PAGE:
Dr Ivan Polunin lives in Hillview, off Upper Bukit Timah Road. Fronting his house is an old and very tall durian tree (Durio zibethinus) (left). For the years he has been living in his current house, he claims that he has yet to taste the fruits.
Every fruiting season the tree gives forth many fruits. These invariable fall when ripe. All the fruits on the ground would have been damaged by the Common Red-bellied squirrel (Callosciurus.notatus), also known as Plantain Squirrel.
During the last flowering season there were numerous flowering buds that developed into flowers. The squirrels came regularly to feast on the fleshy petals. He filmed the flowers one night with the aid of infra-red lamps. The video was on for an hour but there was no sign of any bats visiting the flowers.
As there were no bats pollinating the flowers, Ivan concluded that the squirrels must have done the job. In the process of eating the petals, they must have invariably transferred pollen to the stigmas.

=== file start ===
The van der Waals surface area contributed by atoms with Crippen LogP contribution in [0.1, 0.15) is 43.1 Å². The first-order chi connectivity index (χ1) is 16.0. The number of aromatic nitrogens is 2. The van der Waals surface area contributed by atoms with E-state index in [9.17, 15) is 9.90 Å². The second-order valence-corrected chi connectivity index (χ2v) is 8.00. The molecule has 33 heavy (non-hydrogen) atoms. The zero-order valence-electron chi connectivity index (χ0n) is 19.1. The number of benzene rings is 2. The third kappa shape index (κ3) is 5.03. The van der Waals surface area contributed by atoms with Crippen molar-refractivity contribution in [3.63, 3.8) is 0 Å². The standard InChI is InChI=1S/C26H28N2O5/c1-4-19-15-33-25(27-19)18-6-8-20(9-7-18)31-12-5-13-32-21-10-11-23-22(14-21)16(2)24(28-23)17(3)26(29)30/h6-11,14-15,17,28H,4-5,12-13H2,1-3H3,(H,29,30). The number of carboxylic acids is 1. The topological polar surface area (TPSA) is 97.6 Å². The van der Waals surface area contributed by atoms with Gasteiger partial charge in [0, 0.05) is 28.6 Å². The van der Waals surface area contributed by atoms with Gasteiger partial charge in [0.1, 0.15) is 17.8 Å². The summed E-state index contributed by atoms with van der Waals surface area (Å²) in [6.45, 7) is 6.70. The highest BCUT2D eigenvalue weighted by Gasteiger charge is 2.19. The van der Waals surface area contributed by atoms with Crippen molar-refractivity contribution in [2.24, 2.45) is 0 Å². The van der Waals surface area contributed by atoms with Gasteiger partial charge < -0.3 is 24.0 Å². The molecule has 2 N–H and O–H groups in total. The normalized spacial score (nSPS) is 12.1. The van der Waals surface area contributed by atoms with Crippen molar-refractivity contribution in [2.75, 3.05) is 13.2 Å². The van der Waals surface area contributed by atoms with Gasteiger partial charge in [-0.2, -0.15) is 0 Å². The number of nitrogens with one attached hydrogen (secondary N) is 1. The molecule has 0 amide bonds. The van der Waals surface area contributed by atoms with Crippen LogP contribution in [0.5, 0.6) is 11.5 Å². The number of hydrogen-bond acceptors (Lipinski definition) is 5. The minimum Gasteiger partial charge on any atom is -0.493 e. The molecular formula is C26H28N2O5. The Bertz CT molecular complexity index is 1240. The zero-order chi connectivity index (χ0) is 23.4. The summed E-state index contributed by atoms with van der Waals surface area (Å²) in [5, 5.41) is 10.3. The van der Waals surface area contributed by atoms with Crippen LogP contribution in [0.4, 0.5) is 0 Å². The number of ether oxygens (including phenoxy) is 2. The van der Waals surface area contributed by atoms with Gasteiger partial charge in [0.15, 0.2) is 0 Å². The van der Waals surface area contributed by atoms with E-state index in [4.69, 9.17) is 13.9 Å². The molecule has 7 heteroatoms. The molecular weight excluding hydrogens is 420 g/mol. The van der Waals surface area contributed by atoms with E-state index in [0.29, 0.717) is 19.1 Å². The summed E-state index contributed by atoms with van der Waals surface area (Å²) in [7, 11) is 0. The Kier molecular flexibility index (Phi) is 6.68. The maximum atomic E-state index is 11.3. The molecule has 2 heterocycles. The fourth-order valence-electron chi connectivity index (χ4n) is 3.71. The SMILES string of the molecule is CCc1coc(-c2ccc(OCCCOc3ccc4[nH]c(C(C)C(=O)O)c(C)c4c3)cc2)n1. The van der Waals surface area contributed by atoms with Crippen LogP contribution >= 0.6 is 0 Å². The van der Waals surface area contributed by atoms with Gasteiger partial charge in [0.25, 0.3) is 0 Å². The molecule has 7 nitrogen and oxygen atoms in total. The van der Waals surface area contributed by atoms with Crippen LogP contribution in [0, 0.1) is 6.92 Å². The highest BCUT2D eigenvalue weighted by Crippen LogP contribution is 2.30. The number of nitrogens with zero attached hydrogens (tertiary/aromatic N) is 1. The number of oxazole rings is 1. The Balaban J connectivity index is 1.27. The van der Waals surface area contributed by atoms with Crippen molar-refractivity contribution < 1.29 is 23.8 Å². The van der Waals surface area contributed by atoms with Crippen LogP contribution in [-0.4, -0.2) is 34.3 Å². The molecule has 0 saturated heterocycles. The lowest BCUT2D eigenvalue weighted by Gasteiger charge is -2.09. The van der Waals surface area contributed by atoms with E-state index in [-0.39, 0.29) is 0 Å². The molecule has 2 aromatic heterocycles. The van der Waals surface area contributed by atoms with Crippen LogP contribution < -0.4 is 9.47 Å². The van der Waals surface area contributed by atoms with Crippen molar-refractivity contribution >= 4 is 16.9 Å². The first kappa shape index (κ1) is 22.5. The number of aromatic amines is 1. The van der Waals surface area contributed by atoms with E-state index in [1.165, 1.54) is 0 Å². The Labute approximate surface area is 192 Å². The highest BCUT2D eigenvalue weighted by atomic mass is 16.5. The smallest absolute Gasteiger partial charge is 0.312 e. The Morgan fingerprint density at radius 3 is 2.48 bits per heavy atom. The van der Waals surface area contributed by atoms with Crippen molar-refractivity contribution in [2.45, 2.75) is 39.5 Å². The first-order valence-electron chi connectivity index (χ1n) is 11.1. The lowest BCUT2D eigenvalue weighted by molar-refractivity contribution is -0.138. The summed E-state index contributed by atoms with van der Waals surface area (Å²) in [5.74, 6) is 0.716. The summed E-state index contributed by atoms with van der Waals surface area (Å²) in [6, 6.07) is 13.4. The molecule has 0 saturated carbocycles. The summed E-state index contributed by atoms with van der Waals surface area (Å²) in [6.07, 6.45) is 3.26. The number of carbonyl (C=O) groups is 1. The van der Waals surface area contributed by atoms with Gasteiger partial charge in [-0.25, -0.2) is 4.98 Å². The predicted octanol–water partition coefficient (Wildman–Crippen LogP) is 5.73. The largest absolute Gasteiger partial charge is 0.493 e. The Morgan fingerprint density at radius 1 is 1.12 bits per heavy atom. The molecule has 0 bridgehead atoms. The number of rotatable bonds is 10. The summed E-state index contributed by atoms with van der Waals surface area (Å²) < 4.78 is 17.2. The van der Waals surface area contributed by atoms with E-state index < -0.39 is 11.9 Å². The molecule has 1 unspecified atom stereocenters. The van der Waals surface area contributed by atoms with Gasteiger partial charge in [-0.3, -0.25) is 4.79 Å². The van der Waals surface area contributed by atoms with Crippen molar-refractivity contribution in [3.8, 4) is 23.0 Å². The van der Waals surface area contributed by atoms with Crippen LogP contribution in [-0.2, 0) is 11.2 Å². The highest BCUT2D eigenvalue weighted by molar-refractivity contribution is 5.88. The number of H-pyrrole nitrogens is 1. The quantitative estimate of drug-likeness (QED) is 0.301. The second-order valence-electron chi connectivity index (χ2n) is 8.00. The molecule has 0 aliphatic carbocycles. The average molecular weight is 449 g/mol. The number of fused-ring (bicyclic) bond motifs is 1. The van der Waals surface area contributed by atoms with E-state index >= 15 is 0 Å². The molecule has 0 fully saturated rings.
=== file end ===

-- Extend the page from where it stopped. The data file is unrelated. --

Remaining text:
For the record, the literature reports pollination by bats and night-flying moths. Pollinating by squirrels may be something new.
The flowers eventually developed into fruits and when the ripening fruits were at the optimal ripeness (from the squirrels’ standpoint), the squirrels came and gnawed an opening on the spiky fruit wall of each and every fruit – to get at the succulent flesh (below left).
The squirrels had first priority of the flesh. Then the White-crested Laughingthrushes (Garrulax leucolophus) took over from the squirrels (above right).
So far, we have documented Orange Bellied Flowerpeckers (Dicaeum trigonostigma) and Plain-throated Sunbirds (Anthreptes malacensis) eating the durian flesh: see HERE. There is also a claim that the Javan Myna (Acridotheres javanicus) was seen at the fruit. The Perak Bird Group of the Malaysian Nature Society has documented on video a Black-naped Oriole (Oriolus chinensis) feasting on the fruit.
Dr Ivan Polunin
(Images of durian by YC and of squirrel-durian and laughingthrush by Johnny Wee)